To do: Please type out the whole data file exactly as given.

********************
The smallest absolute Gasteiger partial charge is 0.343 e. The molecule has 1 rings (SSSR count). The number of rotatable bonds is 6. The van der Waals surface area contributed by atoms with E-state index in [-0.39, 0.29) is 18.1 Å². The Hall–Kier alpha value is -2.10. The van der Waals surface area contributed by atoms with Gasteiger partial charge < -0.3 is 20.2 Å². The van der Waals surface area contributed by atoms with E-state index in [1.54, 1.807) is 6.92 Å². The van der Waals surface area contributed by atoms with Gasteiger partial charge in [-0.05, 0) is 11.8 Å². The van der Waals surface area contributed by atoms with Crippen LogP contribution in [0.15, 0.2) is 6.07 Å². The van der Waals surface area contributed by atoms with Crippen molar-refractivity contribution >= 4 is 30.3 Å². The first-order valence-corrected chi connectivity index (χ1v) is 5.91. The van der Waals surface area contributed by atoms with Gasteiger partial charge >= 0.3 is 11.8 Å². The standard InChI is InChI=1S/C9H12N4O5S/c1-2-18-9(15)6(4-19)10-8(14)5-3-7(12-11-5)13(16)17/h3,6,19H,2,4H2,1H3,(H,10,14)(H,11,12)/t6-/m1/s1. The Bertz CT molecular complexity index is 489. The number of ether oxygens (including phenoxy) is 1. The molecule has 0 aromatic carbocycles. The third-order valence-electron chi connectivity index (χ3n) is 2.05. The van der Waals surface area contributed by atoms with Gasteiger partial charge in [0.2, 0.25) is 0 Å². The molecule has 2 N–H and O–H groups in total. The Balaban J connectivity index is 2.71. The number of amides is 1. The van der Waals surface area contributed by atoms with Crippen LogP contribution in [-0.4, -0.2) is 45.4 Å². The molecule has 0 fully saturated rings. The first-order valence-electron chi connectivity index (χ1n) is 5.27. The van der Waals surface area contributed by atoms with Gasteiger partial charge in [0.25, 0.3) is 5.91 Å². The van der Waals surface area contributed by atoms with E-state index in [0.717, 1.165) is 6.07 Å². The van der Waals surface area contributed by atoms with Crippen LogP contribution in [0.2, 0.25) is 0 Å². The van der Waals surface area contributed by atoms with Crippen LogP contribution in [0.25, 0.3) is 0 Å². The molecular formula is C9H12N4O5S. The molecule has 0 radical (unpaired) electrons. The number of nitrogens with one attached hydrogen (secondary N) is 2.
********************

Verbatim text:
The smallest absolute Gasteiger partial charge is 0.343 e. The molecule has 1 rings (SSSR count). The number of rotatable bonds is 6. The van der Waals surface area contributed by atoms with E-state index in [-0.39, 0.29) is 18.1 Å². The Hall–Kier alpha value is -2.10. The van der Waals surface area contributed by atoms with Gasteiger partial charge < -0.3 is 20.2 Å². The van der Waals surface area contributed by atoms with E-state index in [1.54, 1.807) is 6.92 Å². The van der Waals surface area contributed by atoms with Gasteiger partial charge in [-0.05, 0) is 11.8 Å². The van der Waals surface area contributed by atoms with Crippen LogP contribution in [0.15, 0.2) is 6.07 Å². The van der Waals surface area contributed by atoms with Crippen molar-refractivity contribution >= 4 is 30.3 Å². The first-order valence-corrected chi connectivity index (χ1v) is 5.91. The van der Waals surface area contributed by atoms with Gasteiger partial charge >= 0.3 is 11.8 Å². The standard InChI is InChI=1S/C9H12N4O5S/c1-2-18-9(15)6(4-19)10-8(14)5-3-7(12-11-5)13(16)17/h3,6,19H,2,4H2,1H3,(H,10,14)(H,11,12)/t6-/m1/s1. The Bertz CT molecular complexity index is 489. The number of ether oxygens (including phenoxy) is 1. The molecule has 0 aromatic carbocycles. The third-order valence-electron chi connectivity index (χ3n) is 2.05. The van der Waals surface area contributed by atoms with Gasteiger partial charge in [0.2, 0.25) is 0 Å². The molecule has 2 N–H and O–H groups in total. The Balaban J connectivity index is 2.71. The number of amides is 1. The van der Waals surface area contributed by atoms with Crippen LogP contribution in [-0.4, -0.2) is 45.4 Å². The molecule has 0 fully saturated rings. The first-order valence-electron chi connectivity index (χ1n) is 5.27. The van der Waals surface area contributed by atoms with Gasteiger partial charge in [0.25, 0.3) is 5.91 Å². The van der Waals surface area contributed by atoms with E-state index in [0.717, 1.165) is 6.07 Å². The van der Waals surface area contributed by atoms with Crippen LogP contribution in [0.2, 0.25) is 0 Å². The van der Waals surface area contributed by atoms with Crippen LogP contribution in [0.25, 0.3) is 0 Å². The molecular formula is C9H12N4O5S. The molecule has 0 radical (unpaired) electrons. The number of nitrogens with one attached hydrogen (secondary N) is 2.